State-run Bank of India on Friday posted a Rs 266 crore profit for the September quarter on an expansion in interest margins, and also guided towards bettering on the key pain point of asset quality going ahead.
The bank had posted a loss of Rs 1,156.25 crore in the July-September quarter last fiscal.
However, in what may raise some eyebrows, the bank reported stress of over Rs 12,000 crore on loans to public sector companies and dues from states that have announced agri loan waivers.
The bank has an outstanding of Rs 6,800 crore in three loan accounts to state-run firms, which are overdue between 30-89 days, but not yet qualified as non-performing assets which get recognised after 90 days.
This includes Rs 3,800 crore to an aviation company, which stretches on repayments regularly, and the rest is to two companies, which are technical in nature, executive director N Damodaran told reporters.
He exuded confidence that these loans will not slip into NPAs.
It has Rs 6,000 crore due from states that have announced agri loan waivers and expects payments by March.
It has an exposure of Rs 4,000 crore to a struggling mortgage player, which is overdue for between 30-89 days and not yet an NPA, the management said, adding that it has set aside Rs 201 crore in loan loss provisions for the same.
When asked about litigations in the context of mortgage player DHFL and if the bank will be able to recover its dues, Damodaran said there are "specific charges" created on securities.
The overall gross non-performing assets ratio improved marginally to 16.31 per cent on the back of a Rs 3,100 crore fresh slippages.
The overall NPAs stand at Rs 61,475 crore as of September 30 and the management said it is targeting to bring down the same to under Rs 58,000 crore by March.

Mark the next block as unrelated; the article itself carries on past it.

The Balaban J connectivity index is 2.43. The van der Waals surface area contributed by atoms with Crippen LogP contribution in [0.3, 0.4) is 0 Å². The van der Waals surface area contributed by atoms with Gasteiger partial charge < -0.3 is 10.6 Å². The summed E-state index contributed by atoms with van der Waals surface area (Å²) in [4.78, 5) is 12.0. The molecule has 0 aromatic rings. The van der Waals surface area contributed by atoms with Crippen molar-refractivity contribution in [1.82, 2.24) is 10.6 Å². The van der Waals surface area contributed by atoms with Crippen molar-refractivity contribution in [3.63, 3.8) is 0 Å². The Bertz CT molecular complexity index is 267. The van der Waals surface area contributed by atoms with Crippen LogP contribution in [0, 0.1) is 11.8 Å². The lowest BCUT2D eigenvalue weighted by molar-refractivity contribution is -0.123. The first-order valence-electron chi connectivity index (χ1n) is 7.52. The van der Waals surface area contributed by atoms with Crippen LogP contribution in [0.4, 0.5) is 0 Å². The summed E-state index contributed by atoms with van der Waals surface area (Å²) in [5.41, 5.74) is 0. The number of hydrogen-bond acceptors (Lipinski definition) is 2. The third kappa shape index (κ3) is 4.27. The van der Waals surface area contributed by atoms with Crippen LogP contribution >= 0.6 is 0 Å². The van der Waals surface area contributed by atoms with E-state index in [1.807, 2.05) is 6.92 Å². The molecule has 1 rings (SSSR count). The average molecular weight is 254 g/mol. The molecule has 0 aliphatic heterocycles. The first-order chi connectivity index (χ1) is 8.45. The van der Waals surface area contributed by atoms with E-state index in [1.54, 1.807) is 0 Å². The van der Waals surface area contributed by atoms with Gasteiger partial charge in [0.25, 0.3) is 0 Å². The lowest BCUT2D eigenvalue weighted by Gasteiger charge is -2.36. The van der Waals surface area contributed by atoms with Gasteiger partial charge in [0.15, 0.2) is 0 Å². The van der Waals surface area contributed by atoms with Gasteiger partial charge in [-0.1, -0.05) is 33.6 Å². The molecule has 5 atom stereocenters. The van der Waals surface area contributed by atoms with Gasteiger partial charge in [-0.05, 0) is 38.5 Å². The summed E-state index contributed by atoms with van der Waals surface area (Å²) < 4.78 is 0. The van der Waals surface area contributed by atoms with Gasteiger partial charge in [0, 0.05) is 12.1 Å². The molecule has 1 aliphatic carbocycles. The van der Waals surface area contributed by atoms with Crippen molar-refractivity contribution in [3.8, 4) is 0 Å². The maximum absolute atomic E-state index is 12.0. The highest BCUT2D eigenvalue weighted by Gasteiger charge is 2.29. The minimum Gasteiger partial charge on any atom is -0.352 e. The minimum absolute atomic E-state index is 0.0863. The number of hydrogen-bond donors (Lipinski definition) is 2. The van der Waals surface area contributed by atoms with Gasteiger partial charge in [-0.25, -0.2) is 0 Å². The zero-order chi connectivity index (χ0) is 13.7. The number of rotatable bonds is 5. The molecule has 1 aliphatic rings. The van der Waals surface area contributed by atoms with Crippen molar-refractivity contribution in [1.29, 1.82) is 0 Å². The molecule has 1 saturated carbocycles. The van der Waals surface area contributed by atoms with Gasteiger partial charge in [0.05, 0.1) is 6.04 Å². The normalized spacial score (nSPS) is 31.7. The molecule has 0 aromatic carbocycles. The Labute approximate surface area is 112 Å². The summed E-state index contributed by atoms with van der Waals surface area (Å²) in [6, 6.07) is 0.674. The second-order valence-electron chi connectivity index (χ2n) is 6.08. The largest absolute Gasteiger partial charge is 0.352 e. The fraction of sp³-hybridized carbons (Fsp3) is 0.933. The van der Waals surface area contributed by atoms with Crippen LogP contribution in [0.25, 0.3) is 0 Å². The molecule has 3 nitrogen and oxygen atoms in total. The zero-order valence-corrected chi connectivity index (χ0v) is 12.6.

Damodaran said there will be high recoveries from the cases in the insolvency process, including Rs 1,800 crore from a single account which is in the Supreme Court and is bound to be resolved soon.
Despite a suppressed loan growth of 5 per cent, the bank's net interest income grew 31.9 per cent to Rs 3,860 crore aided by an over 0.70 per cent expansion in margins to 2.99 per cent amid the falling interest rate scenario.
The non-interest income was up 28.8 per cent to Rs 1,327 crore aided by treasury operations and core commissions.
Damodaran said the bank is targeting for a 10 per cent business growth during the fiscal, and is confident of ending the fiscal year with a post-tax profit of Rs 1,500 crore. It has Rs 411 crore of profit on a consolidated level in the first half.
It is targeting for the domestic net interest margins to expand to 3 per cent by the end of the fiscal year, he said.
The bank is also eyeing a capital raise through an institutional placement of shares in the March quarter, through which it is aiming to raise Rs 2,000 crore, Damodaran said.
The overall capital adequacy stood at 14.09 per cent as on September 30, 2019.
On the non-core assets sell-offs, Damodaran said technical glitches and valuation troubles have limited the amount of money generated to Rs 300 crore as against the targeted Rs 1,500 crore for the fiscal.
It plans to continue ahead with the plans to sell its stake in Star Health Insurance, apart from a slew of other entities where it holds lower stakes.
He said the bank is targeting to raise Rs 187 crore through its stake sale in NSDL, Rs 48 crore through BSE, Rs 35 crore in Equifax and also looking to realise Rs 500 crore through the security receipts for dud assets sold in the past.
The bank scrip closed 0.71 per cent down at Rs 71 apiece on the BSE on Friday as against a 0.09 per cent gains on the benchmark.